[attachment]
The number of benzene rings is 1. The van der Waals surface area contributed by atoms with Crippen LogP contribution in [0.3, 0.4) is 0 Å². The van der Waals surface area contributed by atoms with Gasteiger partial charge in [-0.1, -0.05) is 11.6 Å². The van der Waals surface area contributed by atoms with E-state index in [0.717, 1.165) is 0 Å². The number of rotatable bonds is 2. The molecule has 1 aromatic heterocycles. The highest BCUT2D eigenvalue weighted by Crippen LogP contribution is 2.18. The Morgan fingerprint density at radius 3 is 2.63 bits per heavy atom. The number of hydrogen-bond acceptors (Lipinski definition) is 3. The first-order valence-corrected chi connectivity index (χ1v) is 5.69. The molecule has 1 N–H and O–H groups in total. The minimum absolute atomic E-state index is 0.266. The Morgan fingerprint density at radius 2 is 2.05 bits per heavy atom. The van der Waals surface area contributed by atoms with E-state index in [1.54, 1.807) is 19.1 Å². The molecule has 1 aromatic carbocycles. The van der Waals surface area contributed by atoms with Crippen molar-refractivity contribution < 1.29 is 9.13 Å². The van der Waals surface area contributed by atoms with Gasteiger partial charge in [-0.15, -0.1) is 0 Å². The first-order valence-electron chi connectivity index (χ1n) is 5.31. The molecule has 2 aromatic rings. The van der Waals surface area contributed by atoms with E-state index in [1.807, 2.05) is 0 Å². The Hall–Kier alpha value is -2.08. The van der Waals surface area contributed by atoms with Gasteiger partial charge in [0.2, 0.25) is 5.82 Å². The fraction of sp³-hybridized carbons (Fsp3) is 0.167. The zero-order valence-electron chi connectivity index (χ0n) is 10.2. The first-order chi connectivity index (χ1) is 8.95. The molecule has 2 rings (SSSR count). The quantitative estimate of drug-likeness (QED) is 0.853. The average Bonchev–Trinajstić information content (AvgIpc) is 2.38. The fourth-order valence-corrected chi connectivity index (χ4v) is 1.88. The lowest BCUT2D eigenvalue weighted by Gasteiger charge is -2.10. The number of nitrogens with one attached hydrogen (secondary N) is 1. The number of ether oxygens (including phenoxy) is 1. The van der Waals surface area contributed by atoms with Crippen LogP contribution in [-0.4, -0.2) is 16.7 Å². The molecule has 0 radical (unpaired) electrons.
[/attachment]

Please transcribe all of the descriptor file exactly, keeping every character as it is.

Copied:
The number of benzene rings is 1. The van der Waals surface area contributed by atoms with Crippen LogP contribution in [0.3, 0.4) is 0 Å². The van der Waals surface area contributed by atoms with Gasteiger partial charge in [-0.1, -0.05) is 11.6 Å². The van der Waals surface area contributed by atoms with E-state index in [0.717, 1.165) is 0 Å². The number of rotatable bonds is 2. The molecule has 1 aromatic heterocycles. The highest BCUT2D eigenvalue weighted by Crippen LogP contribution is 2.18. The Morgan fingerprint density at radius 3 is 2.63 bits per heavy atom. The number of hydrogen-bond acceptors (Lipinski definition) is 3. The first-order valence-corrected chi connectivity index (χ1v) is 5.69. The molecule has 1 N–H and O–H groups in total. The minimum absolute atomic E-state index is 0.266. The Morgan fingerprint density at radius 2 is 2.05 bits per heavy atom. The van der Waals surface area contributed by atoms with E-state index in [1.54, 1.807) is 19.1 Å². The molecule has 1 aromatic carbocycles. The van der Waals surface area contributed by atoms with Crippen molar-refractivity contribution < 1.29 is 9.13 Å². The van der Waals surface area contributed by atoms with Gasteiger partial charge in [-0.15, -0.1) is 0 Å². The first-order valence-electron chi connectivity index (χ1n) is 5.31. The molecule has 2 aromatic rings. The van der Waals surface area contributed by atoms with E-state index in [1.807, 2.05) is 0 Å². The Hall–Kier alpha value is -2.08. The van der Waals surface area contributed by atoms with Gasteiger partial charge in [0.2, 0.25) is 5.82 Å². The fraction of sp³-hybridized carbons (Fsp3) is 0.167. The zero-order valence-electron chi connectivity index (χ0n) is 10.2. The first-order chi connectivity index (χ1) is 8.95. The molecule has 2 rings (SSSR count). The quantitative estimate of drug-likeness (QED) is 0.853. The average Bonchev–Trinajstić information content (AvgIpc) is 2.38. The fourth-order valence-corrected chi connectivity index (χ4v) is 1.88. The lowest BCUT2D eigenvalue weighted by Gasteiger charge is -2.10. The number of nitrogens with one attached hydrogen (secondary N) is 1. The number of ether oxygens (including phenoxy) is 1. The van der Waals surface area contributed by atoms with Crippen LogP contribution in [-0.4, -0.2) is 16.7 Å². The molecule has 0 radical (unpaired) electrons.